National progress is harder than bipartisanship

Much to the surprise of no one, the end of the election did not serve as the end of political polarization in America. As the country leans nearer to the so-called “fiscal cliff,” Americans are effectively back to arms to defend their respective parties, but what if I told you that the two party option is nothing more than a false dichotomy?

Many seem to think the answer to America’s problems is as simple as getting the two parties to work together in a “bipartisan way.” These individuals claim that, between the two sides, an answer can be compromised on.

When the two parties come to some big budget deal which lets them borrow billions more without cutting any spending, it’s hailed as bipartisan and a victory for the moderate. The alleged combatants from either party stand together smiling about the great deal they’ve come to, but it never seems to be a great deal for anyone except those who like bigger government and more spending.

The truth is that Democrats and Republicans mostly agree about far more than what they disagree on. It’s not immediately evident because we only ever hear about the grinding halt induced by stubborn ideologues and extremists. Few people study different political philosophies enough to recognize it and the party representations in the media serve as their only measurement.

Even in terms of global politics, our parties’ platforms are much different than those that are believed around the world.

They’re in general agreement about foreign policy, aren’t they? Oh, the Republicans might be a bit more eager to bomb certain countries than the Democrats — and each group uses slightly different rhetoric to explain why they’re killing people — but they both like to kill.

As I’ve said before, President Obama’s foreign policy hasn’t differed much from Bush’s and I’m willing to bet that Mitt Romney wouldn’t have taken us in a different direction either.

They’re also in general agreement about economics, despite popular belief. Both Republicans and Democrats like controlling the economy without any oversight or accountability. Both sides believe that borrowing money to spend on various projects boosts the economy, even if they might argue over how much to spend and what to spend it on. Both sides also believe that it’s moral and acceptable to take money from people who earn it in order to give it to people who haven’t earned it — or to spend for anything they can agree on.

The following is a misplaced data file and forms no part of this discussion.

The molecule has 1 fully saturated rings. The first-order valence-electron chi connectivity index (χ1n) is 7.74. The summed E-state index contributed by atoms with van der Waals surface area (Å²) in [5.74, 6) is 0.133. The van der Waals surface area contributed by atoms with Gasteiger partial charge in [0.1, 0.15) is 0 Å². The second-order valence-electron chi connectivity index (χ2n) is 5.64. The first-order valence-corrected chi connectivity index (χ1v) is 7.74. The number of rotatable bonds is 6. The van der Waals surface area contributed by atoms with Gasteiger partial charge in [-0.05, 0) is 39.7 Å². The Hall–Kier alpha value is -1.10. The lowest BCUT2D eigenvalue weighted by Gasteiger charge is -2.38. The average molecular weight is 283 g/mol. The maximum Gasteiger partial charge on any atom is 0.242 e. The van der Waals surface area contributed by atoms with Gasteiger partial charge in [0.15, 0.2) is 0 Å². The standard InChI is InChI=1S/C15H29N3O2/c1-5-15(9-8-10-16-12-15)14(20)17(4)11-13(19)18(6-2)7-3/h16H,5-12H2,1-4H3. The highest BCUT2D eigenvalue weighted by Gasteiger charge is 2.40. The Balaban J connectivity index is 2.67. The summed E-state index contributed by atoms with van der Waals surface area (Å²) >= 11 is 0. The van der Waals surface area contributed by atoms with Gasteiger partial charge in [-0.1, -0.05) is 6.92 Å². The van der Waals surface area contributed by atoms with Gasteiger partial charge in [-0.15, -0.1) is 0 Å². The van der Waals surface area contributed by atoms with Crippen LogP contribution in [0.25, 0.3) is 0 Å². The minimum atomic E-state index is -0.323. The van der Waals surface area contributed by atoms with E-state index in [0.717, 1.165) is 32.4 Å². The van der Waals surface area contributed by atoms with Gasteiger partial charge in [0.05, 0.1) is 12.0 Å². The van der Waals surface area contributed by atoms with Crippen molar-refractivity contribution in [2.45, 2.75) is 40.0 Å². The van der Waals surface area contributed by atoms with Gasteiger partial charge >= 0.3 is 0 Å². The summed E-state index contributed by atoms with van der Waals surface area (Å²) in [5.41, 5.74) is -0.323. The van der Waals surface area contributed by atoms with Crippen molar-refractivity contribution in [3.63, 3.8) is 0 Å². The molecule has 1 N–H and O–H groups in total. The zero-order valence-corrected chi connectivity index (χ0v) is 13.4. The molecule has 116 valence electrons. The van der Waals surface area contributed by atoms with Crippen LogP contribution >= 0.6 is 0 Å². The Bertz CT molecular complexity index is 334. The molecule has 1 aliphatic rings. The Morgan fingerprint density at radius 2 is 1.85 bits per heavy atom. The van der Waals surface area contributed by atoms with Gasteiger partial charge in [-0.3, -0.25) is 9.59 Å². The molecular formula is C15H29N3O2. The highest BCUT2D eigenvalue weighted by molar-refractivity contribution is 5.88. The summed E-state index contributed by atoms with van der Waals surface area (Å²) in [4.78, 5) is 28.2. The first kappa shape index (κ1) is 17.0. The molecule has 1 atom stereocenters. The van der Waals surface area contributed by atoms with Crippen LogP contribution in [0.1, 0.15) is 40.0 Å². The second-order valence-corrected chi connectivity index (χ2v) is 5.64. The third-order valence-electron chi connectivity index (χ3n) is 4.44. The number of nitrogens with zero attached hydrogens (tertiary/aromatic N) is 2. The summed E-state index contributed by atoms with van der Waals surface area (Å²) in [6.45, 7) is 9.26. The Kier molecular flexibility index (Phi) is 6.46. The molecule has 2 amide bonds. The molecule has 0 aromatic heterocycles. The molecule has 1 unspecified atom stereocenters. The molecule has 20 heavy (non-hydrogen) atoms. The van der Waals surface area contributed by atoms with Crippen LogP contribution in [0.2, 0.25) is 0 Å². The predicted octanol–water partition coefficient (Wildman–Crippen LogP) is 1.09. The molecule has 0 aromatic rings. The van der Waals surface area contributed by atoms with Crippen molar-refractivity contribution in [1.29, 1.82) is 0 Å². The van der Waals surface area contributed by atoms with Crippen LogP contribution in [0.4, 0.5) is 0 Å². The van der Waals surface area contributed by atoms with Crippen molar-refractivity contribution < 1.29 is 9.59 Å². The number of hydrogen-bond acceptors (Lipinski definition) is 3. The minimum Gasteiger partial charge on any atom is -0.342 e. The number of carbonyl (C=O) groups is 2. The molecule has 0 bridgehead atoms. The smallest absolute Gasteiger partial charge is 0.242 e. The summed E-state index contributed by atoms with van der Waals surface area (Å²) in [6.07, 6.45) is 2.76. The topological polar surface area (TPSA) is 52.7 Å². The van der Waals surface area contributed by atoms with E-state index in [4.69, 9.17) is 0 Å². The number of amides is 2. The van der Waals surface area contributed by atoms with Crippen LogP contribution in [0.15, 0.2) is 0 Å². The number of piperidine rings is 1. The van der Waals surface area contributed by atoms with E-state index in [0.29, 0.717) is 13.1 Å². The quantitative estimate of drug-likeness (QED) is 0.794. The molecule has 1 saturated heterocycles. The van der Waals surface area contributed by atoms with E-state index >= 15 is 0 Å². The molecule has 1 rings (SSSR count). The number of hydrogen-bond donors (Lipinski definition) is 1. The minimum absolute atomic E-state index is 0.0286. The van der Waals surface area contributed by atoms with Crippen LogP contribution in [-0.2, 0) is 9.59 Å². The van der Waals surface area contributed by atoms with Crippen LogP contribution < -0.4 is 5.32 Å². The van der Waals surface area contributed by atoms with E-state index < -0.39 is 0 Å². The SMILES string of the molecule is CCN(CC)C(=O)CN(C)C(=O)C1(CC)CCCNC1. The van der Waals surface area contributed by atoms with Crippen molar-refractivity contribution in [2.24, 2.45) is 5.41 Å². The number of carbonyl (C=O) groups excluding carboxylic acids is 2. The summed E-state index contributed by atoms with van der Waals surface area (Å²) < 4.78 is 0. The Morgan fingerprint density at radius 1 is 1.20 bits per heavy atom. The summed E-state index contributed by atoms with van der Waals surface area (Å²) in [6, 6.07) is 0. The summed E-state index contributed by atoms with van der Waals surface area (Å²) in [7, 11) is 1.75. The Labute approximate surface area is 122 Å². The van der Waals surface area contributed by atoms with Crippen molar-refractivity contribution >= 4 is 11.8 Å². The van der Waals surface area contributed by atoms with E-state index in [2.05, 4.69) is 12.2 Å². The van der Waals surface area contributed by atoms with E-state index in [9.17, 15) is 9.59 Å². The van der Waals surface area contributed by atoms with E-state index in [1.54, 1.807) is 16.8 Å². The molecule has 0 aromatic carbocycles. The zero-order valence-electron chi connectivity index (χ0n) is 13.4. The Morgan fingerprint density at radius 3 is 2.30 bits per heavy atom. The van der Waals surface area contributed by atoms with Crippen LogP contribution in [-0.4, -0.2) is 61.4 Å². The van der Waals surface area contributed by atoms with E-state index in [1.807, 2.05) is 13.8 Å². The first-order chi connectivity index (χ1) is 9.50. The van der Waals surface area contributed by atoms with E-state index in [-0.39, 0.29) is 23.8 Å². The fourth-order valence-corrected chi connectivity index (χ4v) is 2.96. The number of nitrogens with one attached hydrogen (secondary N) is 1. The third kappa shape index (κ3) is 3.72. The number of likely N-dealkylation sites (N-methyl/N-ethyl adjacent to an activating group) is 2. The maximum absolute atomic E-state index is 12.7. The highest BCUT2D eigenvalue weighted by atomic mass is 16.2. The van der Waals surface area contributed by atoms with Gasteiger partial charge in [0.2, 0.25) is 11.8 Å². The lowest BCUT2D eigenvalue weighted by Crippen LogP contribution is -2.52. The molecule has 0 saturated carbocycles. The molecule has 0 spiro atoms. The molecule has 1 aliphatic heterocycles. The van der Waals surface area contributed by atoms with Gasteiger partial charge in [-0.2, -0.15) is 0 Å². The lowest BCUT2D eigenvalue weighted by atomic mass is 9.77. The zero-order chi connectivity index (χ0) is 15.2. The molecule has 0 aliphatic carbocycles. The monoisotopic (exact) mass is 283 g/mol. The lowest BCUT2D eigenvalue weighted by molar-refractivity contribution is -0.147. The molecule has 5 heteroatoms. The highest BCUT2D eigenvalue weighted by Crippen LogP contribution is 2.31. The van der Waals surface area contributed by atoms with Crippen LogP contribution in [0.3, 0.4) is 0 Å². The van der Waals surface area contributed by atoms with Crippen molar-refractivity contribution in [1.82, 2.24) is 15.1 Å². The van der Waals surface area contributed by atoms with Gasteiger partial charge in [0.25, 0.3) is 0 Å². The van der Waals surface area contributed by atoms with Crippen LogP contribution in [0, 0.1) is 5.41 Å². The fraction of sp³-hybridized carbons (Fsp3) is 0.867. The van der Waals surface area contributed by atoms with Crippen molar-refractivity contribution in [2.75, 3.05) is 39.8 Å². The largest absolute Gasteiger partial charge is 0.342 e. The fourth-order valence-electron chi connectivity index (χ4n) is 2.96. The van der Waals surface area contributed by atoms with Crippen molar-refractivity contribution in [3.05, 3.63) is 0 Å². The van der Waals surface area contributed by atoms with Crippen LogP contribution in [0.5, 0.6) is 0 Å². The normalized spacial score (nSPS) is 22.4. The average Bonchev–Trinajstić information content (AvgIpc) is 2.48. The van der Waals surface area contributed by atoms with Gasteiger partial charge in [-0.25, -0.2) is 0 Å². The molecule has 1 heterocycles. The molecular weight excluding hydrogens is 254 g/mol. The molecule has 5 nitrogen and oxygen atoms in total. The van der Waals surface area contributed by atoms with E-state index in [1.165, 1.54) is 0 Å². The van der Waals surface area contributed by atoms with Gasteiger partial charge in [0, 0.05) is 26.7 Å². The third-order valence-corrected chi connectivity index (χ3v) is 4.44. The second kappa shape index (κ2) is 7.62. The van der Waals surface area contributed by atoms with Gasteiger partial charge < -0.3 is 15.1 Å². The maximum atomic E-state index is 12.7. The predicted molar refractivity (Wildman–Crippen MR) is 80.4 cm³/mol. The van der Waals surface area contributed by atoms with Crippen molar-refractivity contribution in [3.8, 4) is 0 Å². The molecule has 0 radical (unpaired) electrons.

The two sides generally agree that the U.S. government should take massive amounts of money from individuals against their will and spend it on projects that their political contributors, or lobbyists, want.

They agree on pretty much all the big-picture items about the way the world should work. In fact, if you take a step back and look at the entirety of the political ideology spectrum, their differences are virtually nonexistent.

Yes, they disagree about single issues that are important to some groups. Republicans have tended to oppose abortion and Democrats have tended to favor abortion. And the GOP has generally been more conservative on other social issues, but this has also changed during the years. As national polls continue to shift against the parties on all of those issues, they will shift with the wind.

As my generation continues to grow and take on more influential roles in society, the two parties will accommodate the slight alteration, simply to appease a larger voting base.

In other words, the path isn’t set by politicians, it’s set by us. I’ve long held the belief that the political process is little more than a lagging indicator of popular opinion. If you’re on one side of this divide or the other, you’re being distracted by tiny differences when the big picture is much more important.

Eventually, we must realize that the current path, which isn’t going to be shifted by either party, is going to continue to lead us into the same problems.

Answering the current conflicts our country faces is going to take creativity and original solutions, not following the same line that we’ve treaded thus far.

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